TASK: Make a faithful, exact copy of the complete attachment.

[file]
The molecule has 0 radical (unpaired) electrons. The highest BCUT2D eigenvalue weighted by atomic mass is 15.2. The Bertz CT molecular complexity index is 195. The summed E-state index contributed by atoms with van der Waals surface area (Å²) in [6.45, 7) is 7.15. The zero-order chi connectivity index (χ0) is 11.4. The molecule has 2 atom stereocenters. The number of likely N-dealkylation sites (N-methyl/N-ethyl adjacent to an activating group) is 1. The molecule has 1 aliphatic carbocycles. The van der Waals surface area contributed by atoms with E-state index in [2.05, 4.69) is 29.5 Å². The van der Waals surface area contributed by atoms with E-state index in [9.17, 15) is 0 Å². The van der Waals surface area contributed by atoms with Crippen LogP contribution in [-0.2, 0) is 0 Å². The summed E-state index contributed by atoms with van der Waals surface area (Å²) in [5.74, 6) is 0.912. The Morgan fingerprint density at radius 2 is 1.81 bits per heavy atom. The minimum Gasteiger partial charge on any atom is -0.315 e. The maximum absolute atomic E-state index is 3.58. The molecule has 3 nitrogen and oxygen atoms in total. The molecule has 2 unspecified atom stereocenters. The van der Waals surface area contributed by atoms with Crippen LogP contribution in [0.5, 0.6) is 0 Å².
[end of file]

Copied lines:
The molecule has 0 radical (unpaired) electrons. The highest BCUT2D eigenvalue weighted by atomic mass is 15.2. The Bertz CT molecular complexity index is 195. The summed E-state index contributed by atoms with van der Waals surface area (Å²) in [6.45, 7) is 7.15. The zero-order chi connectivity index (χ0) is 11.4. The molecule has 2 atom stereocenters. The number of likely N-dealkylation sites (N-methyl/N-ethyl adjacent to an activating group) is 1. The molecule has 1 aliphatic carbocycles. The van der Waals surface area contributed by atoms with E-state index in [2.05, 4.69) is 29.5 Å². The van der Waals surface area contributed by atoms with E-state index in [9.17, 15) is 0 Å². The van der Waals surface area contributed by atoms with Crippen LogP contribution in [-0.2, 0) is 0 Å². The summed E-state index contributed by atoms with van der Waals surface area (Å²) in [5.74, 6) is 0.912. The Morgan fingerprint density at radius 2 is 1.81 bits per heavy atom. The minimum Gasteiger partial charge on any atom is -0.315 e. The maximum absolute atomic E-state index is 3.58. The molecule has 3 nitrogen and oxygen atoms in total. The molecule has 2 unspecified atom stereocenters. The van der Waals surface area contributed by atoms with Crippen LogP contribution in [0.5, 0.6) is 0 Å².